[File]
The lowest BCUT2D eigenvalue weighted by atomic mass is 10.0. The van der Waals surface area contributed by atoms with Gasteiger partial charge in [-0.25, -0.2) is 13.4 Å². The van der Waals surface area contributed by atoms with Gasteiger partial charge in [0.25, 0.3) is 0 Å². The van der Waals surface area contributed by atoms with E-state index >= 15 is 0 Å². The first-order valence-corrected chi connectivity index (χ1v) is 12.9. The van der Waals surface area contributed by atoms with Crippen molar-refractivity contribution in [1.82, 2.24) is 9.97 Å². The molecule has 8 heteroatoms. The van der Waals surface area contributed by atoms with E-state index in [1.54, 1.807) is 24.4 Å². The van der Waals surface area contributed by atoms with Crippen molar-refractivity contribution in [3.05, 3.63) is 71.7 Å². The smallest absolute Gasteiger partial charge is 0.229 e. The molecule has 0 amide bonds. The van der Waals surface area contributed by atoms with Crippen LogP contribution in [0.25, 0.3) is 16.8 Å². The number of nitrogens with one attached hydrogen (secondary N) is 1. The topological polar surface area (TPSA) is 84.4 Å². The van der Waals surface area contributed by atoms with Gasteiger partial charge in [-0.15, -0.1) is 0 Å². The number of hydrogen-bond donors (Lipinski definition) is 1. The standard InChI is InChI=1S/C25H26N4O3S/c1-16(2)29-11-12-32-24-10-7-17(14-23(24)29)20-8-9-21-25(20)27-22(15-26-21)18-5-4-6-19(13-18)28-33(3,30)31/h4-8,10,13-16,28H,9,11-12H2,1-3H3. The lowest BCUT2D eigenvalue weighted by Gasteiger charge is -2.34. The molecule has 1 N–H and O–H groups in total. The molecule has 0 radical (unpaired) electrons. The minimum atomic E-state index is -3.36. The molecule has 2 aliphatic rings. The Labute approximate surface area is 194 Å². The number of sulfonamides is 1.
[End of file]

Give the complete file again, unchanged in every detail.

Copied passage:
The lowest BCUT2D eigenvalue weighted by atomic mass is 10.0. The van der Waals surface area contributed by atoms with Gasteiger partial charge in [-0.25, -0.2) is 13.4 Å². The van der Waals surface area contributed by atoms with Gasteiger partial charge in [0.25, 0.3) is 0 Å². The van der Waals surface area contributed by atoms with E-state index >= 15 is 0 Å². The first-order valence-corrected chi connectivity index (χ1v) is 12.9. The van der Waals surface area contributed by atoms with Crippen molar-refractivity contribution in [1.82, 2.24) is 9.97 Å². The molecule has 8 heteroatoms. The van der Waals surface area contributed by atoms with E-state index in [1.54, 1.807) is 24.4 Å². The van der Waals surface area contributed by atoms with Crippen molar-refractivity contribution in [3.05, 3.63) is 71.7 Å². The smallest absolute Gasteiger partial charge is 0.229 e. The molecule has 0 amide bonds. The van der Waals surface area contributed by atoms with Crippen LogP contribution in [0.25, 0.3) is 16.8 Å². The number of nitrogens with one attached hydrogen (secondary N) is 1. The topological polar surface area (TPSA) is 84.4 Å². The van der Waals surface area contributed by atoms with Gasteiger partial charge in [-0.15, -0.1) is 0 Å². The number of hydrogen-bond donors (Lipinski definition) is 1. The standard InChI is InChI=1S/C25H26N4O3S/c1-16(2)29-11-12-32-24-10-7-17(14-23(24)29)20-8-9-21-25(20)27-22(15-26-21)18-5-4-6-19(13-18)28-33(3,30)31/h4-8,10,13-16,28H,9,11-12H2,1-3H3. The lowest BCUT2D eigenvalue weighted by Gasteiger charge is -2.34. The molecule has 1 N–H and O–H groups in total. The molecule has 0 radical (unpaired) electrons. The minimum atomic E-state index is -3.36. The molecule has 2 aliphatic rings. The Labute approximate surface area is 194 Å². The number of sulfonamides is 1.